“Tragically we lost John in the tragic events of Cougar 491 along with 16 of my fellow friends. I never realized the powerful healing that came with the music that I carried. At the time of the helicopter crash I was in the very early stages of my musical journey, literally seven months from the time I tried removing the guitar from the wall for the first time. That was 12 years ago. In those 12 years I now realize the value music had in helping not only myself but many of my friends and work colleagues process the trauma, and come away stronger.” 

Together they bonded, grew, grieved, sang and smiled. 

“It’s not about the notes, the tone, the voice, or any of the countless things that make music. In this group it was about the feeling. People didn’t care if you missed a note, sang off key, or any of the other musical things. In this group the joy of singing, the joy of playing, the joy of music, it was simple. In this group people came to feel joy. In this group the joy of one was shared amongst all.” 

For the first time in a long time, he added, she felt something other than anxiety. “It was a breath of fresh air, a break, a rest and it came while singing. Letting go of everything for those few hours sometimes provides the needed rest to be able to continue on for the remainder of the day.” 

The music and support “poked holes in the mask,” he continued. 

“Those holes allowed some emotions out, and allowed a lot of healing in. I am one to stand up and promote what I have found works for me. I cannot deny the impact the Pathways to Better Days organization has had on my life and as such feel it is my duty to promote what has been created. Reach out, come join in the circle. See for yourself, Music does indeed heal the soul.”

filtering ‘The darkness’

Of course, no one thing is ever the answer, Shears said, adding; “The darkness is still there, but people are encouraged to write about it and filter all of that through music.” 

On a mission to connect Veterans and First Responders living with PTSD and trauma into their safe and inclusive community of like minded people, Shears, Rossiter and Fowler are a powerful trio. Their commitment to others and the knowledge gained through their own personal journey is evident. 

“Our vision is to one day have our own healing haven that will enable us to expand upon the existing Pathways to Better Days community on a more personal level. We aim to inspire and empower our peers to their highest potential through connection and music. We continue to explore pathways to innovative ideas of integrating music into our healing platform through nature, family inclusive programs, healthy eating, mindfulness and movement,” Shears shared.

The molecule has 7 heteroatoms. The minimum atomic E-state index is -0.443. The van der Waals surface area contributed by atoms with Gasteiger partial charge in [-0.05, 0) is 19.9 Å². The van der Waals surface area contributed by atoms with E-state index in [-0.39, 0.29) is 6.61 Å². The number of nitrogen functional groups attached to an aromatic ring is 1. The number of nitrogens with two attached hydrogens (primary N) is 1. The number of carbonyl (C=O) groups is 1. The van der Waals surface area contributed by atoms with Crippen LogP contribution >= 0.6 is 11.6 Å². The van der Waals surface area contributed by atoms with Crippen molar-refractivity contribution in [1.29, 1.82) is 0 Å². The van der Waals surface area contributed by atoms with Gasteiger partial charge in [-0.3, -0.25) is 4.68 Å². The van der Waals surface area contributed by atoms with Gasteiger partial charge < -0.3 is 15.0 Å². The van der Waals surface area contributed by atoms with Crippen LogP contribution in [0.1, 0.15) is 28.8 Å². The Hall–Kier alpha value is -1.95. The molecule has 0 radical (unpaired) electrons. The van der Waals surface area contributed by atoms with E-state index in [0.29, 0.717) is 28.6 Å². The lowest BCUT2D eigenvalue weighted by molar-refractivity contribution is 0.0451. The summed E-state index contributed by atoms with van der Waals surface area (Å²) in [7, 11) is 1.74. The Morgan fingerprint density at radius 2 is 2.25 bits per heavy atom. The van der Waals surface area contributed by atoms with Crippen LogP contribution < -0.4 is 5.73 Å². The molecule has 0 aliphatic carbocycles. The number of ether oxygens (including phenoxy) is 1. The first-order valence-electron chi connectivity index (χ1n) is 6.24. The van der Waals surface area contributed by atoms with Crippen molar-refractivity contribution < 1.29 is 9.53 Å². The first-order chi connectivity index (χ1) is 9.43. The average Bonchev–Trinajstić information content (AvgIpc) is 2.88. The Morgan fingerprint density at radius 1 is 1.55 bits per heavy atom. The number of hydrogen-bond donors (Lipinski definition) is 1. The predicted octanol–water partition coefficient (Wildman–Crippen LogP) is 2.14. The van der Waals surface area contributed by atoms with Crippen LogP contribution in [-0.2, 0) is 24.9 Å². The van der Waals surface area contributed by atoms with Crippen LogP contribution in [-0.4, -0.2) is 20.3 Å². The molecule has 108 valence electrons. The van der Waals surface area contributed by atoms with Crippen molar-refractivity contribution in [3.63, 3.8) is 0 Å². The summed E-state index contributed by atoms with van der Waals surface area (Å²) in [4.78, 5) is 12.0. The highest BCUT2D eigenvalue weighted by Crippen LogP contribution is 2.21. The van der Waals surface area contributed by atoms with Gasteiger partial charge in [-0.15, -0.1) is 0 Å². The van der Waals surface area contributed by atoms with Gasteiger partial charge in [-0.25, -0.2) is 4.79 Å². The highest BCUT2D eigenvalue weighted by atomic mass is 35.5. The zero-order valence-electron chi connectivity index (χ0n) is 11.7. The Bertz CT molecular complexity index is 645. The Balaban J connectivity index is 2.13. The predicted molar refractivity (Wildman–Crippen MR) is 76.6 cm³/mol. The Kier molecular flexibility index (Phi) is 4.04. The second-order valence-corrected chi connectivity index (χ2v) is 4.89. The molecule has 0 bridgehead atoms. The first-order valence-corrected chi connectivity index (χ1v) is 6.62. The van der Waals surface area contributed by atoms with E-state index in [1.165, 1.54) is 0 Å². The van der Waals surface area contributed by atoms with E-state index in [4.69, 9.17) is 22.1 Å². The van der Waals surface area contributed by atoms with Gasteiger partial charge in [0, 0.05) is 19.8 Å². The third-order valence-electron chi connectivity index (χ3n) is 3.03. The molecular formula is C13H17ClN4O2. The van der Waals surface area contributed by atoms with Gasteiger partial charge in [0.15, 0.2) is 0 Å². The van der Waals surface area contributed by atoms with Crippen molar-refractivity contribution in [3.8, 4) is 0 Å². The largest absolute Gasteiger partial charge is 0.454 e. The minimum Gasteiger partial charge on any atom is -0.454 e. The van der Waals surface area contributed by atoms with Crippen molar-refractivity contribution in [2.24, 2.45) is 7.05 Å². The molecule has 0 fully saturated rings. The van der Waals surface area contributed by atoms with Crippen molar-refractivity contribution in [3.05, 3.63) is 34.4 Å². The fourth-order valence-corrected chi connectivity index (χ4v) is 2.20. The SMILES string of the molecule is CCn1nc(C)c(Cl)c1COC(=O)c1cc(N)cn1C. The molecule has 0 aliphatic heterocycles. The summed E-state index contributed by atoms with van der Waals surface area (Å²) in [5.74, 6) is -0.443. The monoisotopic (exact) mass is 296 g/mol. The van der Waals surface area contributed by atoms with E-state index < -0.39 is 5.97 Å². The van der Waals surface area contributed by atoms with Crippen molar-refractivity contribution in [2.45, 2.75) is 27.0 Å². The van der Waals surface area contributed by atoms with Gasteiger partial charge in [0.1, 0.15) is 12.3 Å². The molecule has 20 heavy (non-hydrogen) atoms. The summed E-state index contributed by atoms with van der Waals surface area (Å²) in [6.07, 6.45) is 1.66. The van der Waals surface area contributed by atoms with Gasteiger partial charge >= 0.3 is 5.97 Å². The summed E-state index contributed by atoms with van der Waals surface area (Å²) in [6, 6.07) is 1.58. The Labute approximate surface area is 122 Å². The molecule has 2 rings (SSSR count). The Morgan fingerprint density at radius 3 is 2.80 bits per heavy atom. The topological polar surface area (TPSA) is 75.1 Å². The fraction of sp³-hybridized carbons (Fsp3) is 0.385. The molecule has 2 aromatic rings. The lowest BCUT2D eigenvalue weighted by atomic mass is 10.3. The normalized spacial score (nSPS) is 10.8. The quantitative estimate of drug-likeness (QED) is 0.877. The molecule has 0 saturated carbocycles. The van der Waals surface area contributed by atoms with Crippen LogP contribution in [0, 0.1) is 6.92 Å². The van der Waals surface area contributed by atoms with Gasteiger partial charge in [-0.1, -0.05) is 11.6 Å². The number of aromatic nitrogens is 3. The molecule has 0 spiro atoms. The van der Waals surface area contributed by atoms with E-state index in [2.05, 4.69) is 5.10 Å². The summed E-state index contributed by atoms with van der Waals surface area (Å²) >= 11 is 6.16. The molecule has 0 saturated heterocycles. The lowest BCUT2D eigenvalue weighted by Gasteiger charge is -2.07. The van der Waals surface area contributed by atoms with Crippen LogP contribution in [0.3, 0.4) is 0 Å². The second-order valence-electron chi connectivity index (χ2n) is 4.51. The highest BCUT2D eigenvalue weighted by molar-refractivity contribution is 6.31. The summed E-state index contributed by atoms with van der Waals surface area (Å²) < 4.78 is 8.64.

Pathways to Better Days has partnered with CMHA New Brunswick and together they launch the Music for the Mind – Veterans Edition.  

For Rossiter, healing is like any journey – there will be some paths that are more challenging than others, but at times the road is clear as well. Take the good with the not so good, she added. 

“We want to be very careful because we are still living with our mental illness and we still have down days, but we don’t feel so alone anymore and we don’t seem to crash as long as we may have before we had these connections. Because now that we’ve built this community, there’s always someone checking in on you,” she said.

People are reaching out and they are building friendships. 

“That I think is so crucial. We understand mental illness and for some people, it never actually goes away. But we’re not focused on the bad parts. We acknowledge them, we accept them. We support you on that journey. But we also see the joy that’s in life and that’s the part that we’re encouraging.”

For more, reach out. Twitter – @PathwaysforVets, Facebook Page – Pathways to Better Days – PTSD Peer Support Group – St. John’s, NL, Facebook Group – Pathways to Better Days – Music Heals the Soul, Instagram – pathwaystobetterdays, Email them at: pathwaystobetterdays@gmail.com

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Pam is the Managing Editor of The Newfoundland Herald. As the mother of two, she proudly writes about a life lived simply at home on 'The Rock.' When not interviewing or writing about NL's finest, Pam can be found spending her time in the great Newfoundland outdoors.